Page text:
That I am not my own, but belong with body and soul, both in life and in death, to my faithful Saviour Jesus Christ. He has fully paid for all my sins with His precious blood, and has set me free from all the power of the devil. He also preserves me in such a way that without the will of my heavenly Father not a hair can fall from my head; indeed, all things must work together for my salvation. Therefore, by His Holy Spirit He also assures me of eternal life and makes me heartily willing and ready from now on to live for Him. (Heidelberg Catechism Q1)
“Not a hair can fall from my head” outside of His providence. If that’s the case, how can we say that God’s providence doesn’t include who we marry?
Part of Hannah’s point is that because she alone is responsible for her choice of husband, then she will be more active in upholding her marriage vows. I understand her point, but I disagree. Because I believe that God’s providence includes who I married, I recognize the importance of my marriage vows. There isn’t anyone else that I could just have easily married. And I also realize that I will need God working in me to be able to honor my vows. On my own, I will fail miserably.
In short, my husband is not Christ. He’s not my savior. He’s not perfect. He’s not even what I need to be fulfilled. But he is pretty special. And he is most certainly part of God’s providence for my life.
9 thoughts on “God’s Providence and Marriage”
Not having read the article, I am guessing that what she is saying isn’t the same thing as how you know whether you are making a wise choice in a spouse? It is easy for the single Christian to feel that if there is only one ‘true’ soul mate, they might miss them or make a mistake. Sometimes knowing it’s ‘The One’ simply involves going over the basics of wise decision making from a Biblical standpoint, prayer, counsel and trusting God. A good Christian counselor once said what might sound much the same thing as the author- that you could have more than one ‘right’ option for a marriage partner, Biblically speaking, but his meaning was different. You must make the choice based on your understanding of honoring Christ. Is God sovereign over this process? Yes. If you had made another choice, would it have been His will? Yes, if you were seeking to honor Him in your decision. That’s our human perspective of how to ‘know’ if it is ‘the right person’ for us, isn’t it? Her point seems to be that God doesn’t concern Himself so much with the match-making.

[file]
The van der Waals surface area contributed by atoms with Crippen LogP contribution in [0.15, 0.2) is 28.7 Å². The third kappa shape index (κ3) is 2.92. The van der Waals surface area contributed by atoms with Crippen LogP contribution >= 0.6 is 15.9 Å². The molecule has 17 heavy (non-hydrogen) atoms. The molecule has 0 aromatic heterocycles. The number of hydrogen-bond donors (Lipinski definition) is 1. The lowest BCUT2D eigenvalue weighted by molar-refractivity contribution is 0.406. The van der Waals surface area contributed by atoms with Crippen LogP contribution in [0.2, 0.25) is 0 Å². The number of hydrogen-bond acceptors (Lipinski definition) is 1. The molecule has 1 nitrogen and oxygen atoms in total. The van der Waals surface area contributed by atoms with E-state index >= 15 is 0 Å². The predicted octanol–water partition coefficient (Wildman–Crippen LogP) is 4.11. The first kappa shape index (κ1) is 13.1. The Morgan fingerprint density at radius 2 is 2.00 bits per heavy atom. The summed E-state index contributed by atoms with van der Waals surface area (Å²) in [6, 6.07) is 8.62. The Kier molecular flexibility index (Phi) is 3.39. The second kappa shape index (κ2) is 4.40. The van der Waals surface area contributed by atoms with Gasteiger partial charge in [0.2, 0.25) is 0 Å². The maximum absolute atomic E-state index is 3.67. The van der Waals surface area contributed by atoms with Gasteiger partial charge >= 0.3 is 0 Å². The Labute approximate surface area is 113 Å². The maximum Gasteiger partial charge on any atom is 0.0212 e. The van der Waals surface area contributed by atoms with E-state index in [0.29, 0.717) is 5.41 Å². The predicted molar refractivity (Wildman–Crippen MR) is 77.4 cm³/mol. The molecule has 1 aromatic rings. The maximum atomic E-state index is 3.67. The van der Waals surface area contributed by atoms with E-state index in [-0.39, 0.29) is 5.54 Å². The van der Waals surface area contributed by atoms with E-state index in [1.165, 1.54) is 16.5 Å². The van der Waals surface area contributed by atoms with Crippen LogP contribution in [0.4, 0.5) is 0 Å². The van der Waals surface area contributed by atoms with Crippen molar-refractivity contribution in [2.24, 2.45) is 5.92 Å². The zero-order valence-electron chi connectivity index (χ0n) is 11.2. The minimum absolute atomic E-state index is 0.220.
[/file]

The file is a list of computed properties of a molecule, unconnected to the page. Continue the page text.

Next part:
It struck me, as I read her article, that she’s very young. She simply traded a fairy tale belief for her father’s belief. There is no such thing as “happily ever after,” but there is divine guidance in a Christian’s life. A person can be a skeptic all he wants, yet even a skeptic does not replace the voice of God. I wouldn’t dare to believe I could nix God’s design or plan or fated outcome simply because I’m skeptical of whether he intervenes in the life choices of his people. For what my own experience is worth (about nothing, really), I believe God told me who I would marry back in high school. We’ve now been married twenty years. We have four children. I still believe it was God’s choice.
Ah, the narcissism of youth in this age of technology. In their rush to share the depths of their vast learning and experience, our 20-something brothers and sisters stumble over the reality that there is nothing new under the sun, including whatever they are so eager for us to hear from them about their private worlds.
So reluctant to be quiet and learn, yet so eager to preach and teach, they are. sigh.
Disagree. Then choices are not real. People do not make real decisions. It’s all mirage. The fatalism that so many Reformed fall into. I did, too, at one time in my life.
Read the follow up post. I do not believe in any form of fatalism.
And neither do most of us “reformed types”. That’s a canard foisted upon us by the intellectually lazy and invincibly ignorant. Don’t bother responding, Rachel, there is never an adequate response to that old trope.
Thank you for your response to “My Husband is not my Soul Mate.” God is sovereign, and yes, he plans who we shall marry. One Biblical example is, Isaac and Rebekah whose story clearly shows God’s guiding hand in their match. When Christians have an unhappy marriage, or a divorce, they may be tempted to believe that a mistake has been made, on their part. Since God is perfect, this glitch that has come into their life shows that God really didn’t have much invested in it. So it may seem reasonable to believe that, “you could have a good or bad marriage with any number of people, God doesn’t direct us to any one, single, person.” But the Bible is clear, that in God’s sovereignty many tests and trials befall us in this life. They are all meant for our growth in godliness. Because we live in a fallen world, and experience grief, does not mean that God is not sovereign. Accepting failure, dashed dreams, or repenting of our own sin, is part of our spiritual growth that will steadily confirm that God is the only source of comfort, hope, joy, forgiveness and salvation. I’d like to add that after 30 years of marriage to a wise Christian husband, I do say endearingly that he is my ‘soul mate.’ I could not have said that when we were first married, as we had only known each other for 6 months! But we had a strong attraction in many areas, the most fun being that he makes me laugh like no one else can! I can be an intense person who needs to ‘lighten up’ daily! I am looking forward to the next several decades as a time that will be full of surprises! When I look back at some of the men I dated, even though they were Christians, I firmly realize that I could not have been happy being married to them. God knew what I needed. He provided just that one special person. That is my testimony to His faithfulness!